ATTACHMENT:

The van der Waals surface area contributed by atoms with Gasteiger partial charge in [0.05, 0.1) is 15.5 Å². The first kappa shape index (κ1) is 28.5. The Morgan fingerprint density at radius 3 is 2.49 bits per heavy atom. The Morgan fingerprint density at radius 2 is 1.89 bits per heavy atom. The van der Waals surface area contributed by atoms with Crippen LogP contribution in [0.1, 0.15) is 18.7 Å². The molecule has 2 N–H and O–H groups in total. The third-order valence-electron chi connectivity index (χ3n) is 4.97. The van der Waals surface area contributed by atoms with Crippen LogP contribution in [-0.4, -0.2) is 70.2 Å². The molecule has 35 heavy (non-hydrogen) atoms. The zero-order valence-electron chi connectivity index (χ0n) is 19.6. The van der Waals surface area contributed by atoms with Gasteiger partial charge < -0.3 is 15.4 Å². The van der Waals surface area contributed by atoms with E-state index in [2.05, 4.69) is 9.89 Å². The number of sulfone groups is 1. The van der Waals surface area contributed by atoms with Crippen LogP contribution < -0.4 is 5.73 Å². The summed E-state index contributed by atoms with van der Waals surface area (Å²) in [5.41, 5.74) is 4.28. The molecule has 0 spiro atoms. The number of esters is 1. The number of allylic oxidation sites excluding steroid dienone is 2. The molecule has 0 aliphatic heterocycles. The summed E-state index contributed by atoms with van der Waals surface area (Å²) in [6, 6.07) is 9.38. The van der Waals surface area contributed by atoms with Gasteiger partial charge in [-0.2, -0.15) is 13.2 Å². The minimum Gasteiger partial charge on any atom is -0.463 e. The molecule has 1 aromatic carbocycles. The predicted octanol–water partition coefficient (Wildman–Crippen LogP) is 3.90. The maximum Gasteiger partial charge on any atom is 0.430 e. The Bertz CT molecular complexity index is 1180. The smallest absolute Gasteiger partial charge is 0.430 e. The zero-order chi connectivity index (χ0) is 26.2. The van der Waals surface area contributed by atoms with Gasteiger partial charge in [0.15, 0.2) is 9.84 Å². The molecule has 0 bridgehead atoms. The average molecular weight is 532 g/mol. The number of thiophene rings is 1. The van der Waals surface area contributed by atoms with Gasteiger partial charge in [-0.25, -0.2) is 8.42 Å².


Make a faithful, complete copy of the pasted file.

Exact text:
The van der Waals surface area contributed by atoms with Gasteiger partial charge in [0.05, 0.1) is 15.5 Å². The first kappa shape index (κ1) is 28.5. The Morgan fingerprint density at radius 3 is 2.49 bits per heavy atom. The Morgan fingerprint density at radius 2 is 1.89 bits per heavy atom. The van der Waals surface area contributed by atoms with Crippen LogP contribution in [0.1, 0.15) is 18.7 Å². The molecule has 2 N–H and O–H groups in total. The third-order valence-electron chi connectivity index (χ3n) is 4.97. The van der Waals surface area contributed by atoms with Crippen LogP contribution in [-0.4, -0.2) is 70.2 Å². The molecule has 35 heavy (non-hydrogen) atoms. The zero-order valence-electron chi connectivity index (χ0n) is 19.6. The van der Waals surface area contributed by atoms with Gasteiger partial charge < -0.3 is 15.4 Å². The van der Waals surface area contributed by atoms with E-state index in [2.05, 4.69) is 9.89 Å². The number of sulfone groups is 1. The van der Waals surface area contributed by atoms with Crippen LogP contribution < -0.4 is 5.73 Å². The summed E-state index contributed by atoms with van der Waals surface area (Å²) in [5.41, 5.74) is 4.28. The molecule has 0 spiro atoms. The number of esters is 1. The number of allylic oxidation sites excluding steroid dienone is 2. The molecule has 0 aliphatic heterocycles. The summed E-state index contributed by atoms with van der Waals surface area (Å²) in [6, 6.07) is 9.38. The van der Waals surface area contributed by atoms with Gasteiger partial charge in [-0.2, -0.15) is 13.2 Å². The minimum Gasteiger partial charge on any atom is -0.463 e. The molecule has 1 aromatic carbocycles. The predicted octanol–water partition coefficient (Wildman–Crippen LogP) is 3.90. The maximum Gasteiger partial charge on any atom is 0.430 e. The Bertz CT molecular complexity index is 1180. The smallest absolute Gasteiger partial charge is 0.430 e. The zero-order chi connectivity index (χ0) is 26.2. The van der Waals surface area contributed by atoms with Gasteiger partial charge in [0.15, 0.2) is 9.84 Å². The molecule has 0 bridgehead atoms. The average molecular weight is 532 g/mol. The number of thiophene rings is 1. The van der Waals surface area contributed by atoms with Gasteiger partial charge in [-0.25, -0.2) is 8.42 Å².